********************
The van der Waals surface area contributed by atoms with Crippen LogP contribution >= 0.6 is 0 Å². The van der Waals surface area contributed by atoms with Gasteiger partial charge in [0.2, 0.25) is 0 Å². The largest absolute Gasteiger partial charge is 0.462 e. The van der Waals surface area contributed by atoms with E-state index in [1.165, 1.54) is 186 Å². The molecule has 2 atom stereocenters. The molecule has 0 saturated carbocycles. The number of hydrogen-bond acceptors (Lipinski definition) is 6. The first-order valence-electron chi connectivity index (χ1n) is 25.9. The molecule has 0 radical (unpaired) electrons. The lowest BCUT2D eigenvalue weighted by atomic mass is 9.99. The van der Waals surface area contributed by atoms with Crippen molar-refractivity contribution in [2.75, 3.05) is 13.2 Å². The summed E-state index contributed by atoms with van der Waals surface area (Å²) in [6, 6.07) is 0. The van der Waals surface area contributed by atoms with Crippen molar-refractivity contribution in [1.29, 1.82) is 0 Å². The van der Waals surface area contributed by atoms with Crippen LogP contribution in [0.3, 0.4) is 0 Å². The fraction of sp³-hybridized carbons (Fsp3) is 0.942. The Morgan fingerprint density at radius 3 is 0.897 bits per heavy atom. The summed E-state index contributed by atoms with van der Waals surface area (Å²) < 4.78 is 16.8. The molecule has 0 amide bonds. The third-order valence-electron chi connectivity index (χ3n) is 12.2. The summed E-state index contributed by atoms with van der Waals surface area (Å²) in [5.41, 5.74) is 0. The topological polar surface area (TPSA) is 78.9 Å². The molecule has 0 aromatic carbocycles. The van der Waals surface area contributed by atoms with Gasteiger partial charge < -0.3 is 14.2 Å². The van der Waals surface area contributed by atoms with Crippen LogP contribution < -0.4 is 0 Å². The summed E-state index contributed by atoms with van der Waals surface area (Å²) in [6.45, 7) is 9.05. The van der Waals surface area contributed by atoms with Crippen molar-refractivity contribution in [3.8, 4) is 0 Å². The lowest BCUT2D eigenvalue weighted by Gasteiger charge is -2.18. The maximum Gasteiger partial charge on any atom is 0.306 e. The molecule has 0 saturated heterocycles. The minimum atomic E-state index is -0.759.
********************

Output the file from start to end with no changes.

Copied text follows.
The van der Waals surface area contributed by atoms with Crippen LogP contribution >= 0.6 is 0 Å². The van der Waals surface area contributed by atoms with Gasteiger partial charge in [0.2, 0.25) is 0 Å². The largest absolute Gasteiger partial charge is 0.462 e. The van der Waals surface area contributed by atoms with E-state index in [1.165, 1.54) is 186 Å². The molecule has 2 atom stereocenters. The molecule has 0 saturated carbocycles. The number of hydrogen-bond acceptors (Lipinski definition) is 6. The first-order valence-electron chi connectivity index (χ1n) is 25.9. The molecule has 0 radical (unpaired) electrons. The lowest BCUT2D eigenvalue weighted by atomic mass is 9.99. The van der Waals surface area contributed by atoms with Crippen molar-refractivity contribution in [2.75, 3.05) is 13.2 Å². The summed E-state index contributed by atoms with van der Waals surface area (Å²) in [6, 6.07) is 0. The van der Waals surface area contributed by atoms with Crippen molar-refractivity contribution in [1.29, 1.82) is 0 Å². The van der Waals surface area contributed by atoms with Crippen LogP contribution in [0.3, 0.4) is 0 Å². The fraction of sp³-hybridized carbons (Fsp3) is 0.942. The Morgan fingerprint density at radius 3 is 0.897 bits per heavy atom. The summed E-state index contributed by atoms with van der Waals surface area (Å²) < 4.78 is 16.8. The molecule has 0 amide bonds. The third-order valence-electron chi connectivity index (χ3n) is 12.2. The summed E-state index contributed by atoms with van der Waals surface area (Å²) in [5.41, 5.74) is 0. The topological polar surface area (TPSA) is 78.9 Å². The molecule has 0 aromatic carbocycles. The van der Waals surface area contributed by atoms with Gasteiger partial charge < -0.3 is 14.2 Å². The van der Waals surface area contributed by atoms with Crippen LogP contribution < -0.4 is 0 Å². The summed E-state index contributed by atoms with van der Waals surface area (Å²) in [6.45, 7) is 9.05. The van der Waals surface area contributed by atoms with Crippen molar-refractivity contribution in [3.8, 4) is 0 Å². The lowest BCUT2D eigenvalue weighted by Gasteiger charge is -2.18. The maximum Gasteiger partial charge on any atom is 0.306 e. The molecule has 0 saturated heterocycles. The minimum atomic E-state index is -0.759.